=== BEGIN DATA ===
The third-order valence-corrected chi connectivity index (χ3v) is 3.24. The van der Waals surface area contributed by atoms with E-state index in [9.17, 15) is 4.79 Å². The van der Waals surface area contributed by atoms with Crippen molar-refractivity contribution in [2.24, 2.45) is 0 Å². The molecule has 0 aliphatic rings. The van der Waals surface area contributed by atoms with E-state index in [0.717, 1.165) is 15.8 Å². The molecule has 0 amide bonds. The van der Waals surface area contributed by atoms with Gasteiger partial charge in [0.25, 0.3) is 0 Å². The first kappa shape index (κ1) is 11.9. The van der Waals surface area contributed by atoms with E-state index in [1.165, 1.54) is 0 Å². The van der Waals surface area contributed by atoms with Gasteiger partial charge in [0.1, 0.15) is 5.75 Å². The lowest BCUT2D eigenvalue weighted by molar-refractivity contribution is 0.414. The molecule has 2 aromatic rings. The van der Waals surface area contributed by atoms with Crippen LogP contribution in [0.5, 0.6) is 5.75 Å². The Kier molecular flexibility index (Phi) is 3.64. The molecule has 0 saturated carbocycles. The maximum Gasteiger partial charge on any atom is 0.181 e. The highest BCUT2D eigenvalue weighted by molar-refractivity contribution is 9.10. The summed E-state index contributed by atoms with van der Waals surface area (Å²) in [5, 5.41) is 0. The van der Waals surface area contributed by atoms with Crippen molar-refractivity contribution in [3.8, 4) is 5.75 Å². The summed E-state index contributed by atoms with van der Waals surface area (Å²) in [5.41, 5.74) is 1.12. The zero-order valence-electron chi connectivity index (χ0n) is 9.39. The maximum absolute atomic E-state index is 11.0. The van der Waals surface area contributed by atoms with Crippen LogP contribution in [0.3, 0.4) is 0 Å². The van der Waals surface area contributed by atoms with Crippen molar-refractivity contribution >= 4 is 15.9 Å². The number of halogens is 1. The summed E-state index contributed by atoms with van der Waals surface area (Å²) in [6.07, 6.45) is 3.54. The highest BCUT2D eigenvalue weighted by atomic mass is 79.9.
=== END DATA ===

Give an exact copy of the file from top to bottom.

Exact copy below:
The third-order valence-corrected chi connectivity index (χ3v) is 3.24. The van der Waals surface area contributed by atoms with E-state index in [9.17, 15) is 4.79 Å². The van der Waals surface area contributed by atoms with Crippen molar-refractivity contribution in [2.24, 2.45) is 0 Å². The molecule has 0 aliphatic rings. The van der Waals surface area contributed by atoms with E-state index in [0.717, 1.165) is 15.8 Å². The molecule has 0 amide bonds. The van der Waals surface area contributed by atoms with Gasteiger partial charge in [0.25, 0.3) is 0 Å². The first kappa shape index (κ1) is 11.9. The van der Waals surface area contributed by atoms with E-state index in [1.165, 1.54) is 0 Å². The van der Waals surface area contributed by atoms with Gasteiger partial charge in [0.1, 0.15) is 5.75 Å². The lowest BCUT2D eigenvalue weighted by molar-refractivity contribution is 0.414. The molecule has 2 aromatic rings. The van der Waals surface area contributed by atoms with Crippen LogP contribution in [0.5, 0.6) is 5.75 Å². The Kier molecular flexibility index (Phi) is 3.64. The molecule has 0 saturated carbocycles. The maximum Gasteiger partial charge on any atom is 0.181 e. The highest BCUT2D eigenvalue weighted by molar-refractivity contribution is 9.10. The summed E-state index contributed by atoms with van der Waals surface area (Å²) in [5, 5.41) is 0. The van der Waals surface area contributed by atoms with Crippen molar-refractivity contribution in [3.8, 4) is 5.75 Å². The summed E-state index contributed by atoms with van der Waals surface area (Å²) in [5.41, 5.74) is 1.12. The zero-order valence-electron chi connectivity index (χ0n) is 9.39. The maximum absolute atomic E-state index is 11.0. The van der Waals surface area contributed by atoms with Crippen LogP contribution in [0.3, 0.4) is 0 Å². The van der Waals surface area contributed by atoms with Crippen molar-refractivity contribution >= 4 is 15.9 Å². The number of halogens is 1. The summed E-state index contributed by atoms with van der Waals surface area (Å²) in [6.07, 6.45) is 3.54. The highest BCUT2D eigenvalue weighted by atomic mass is 79.9.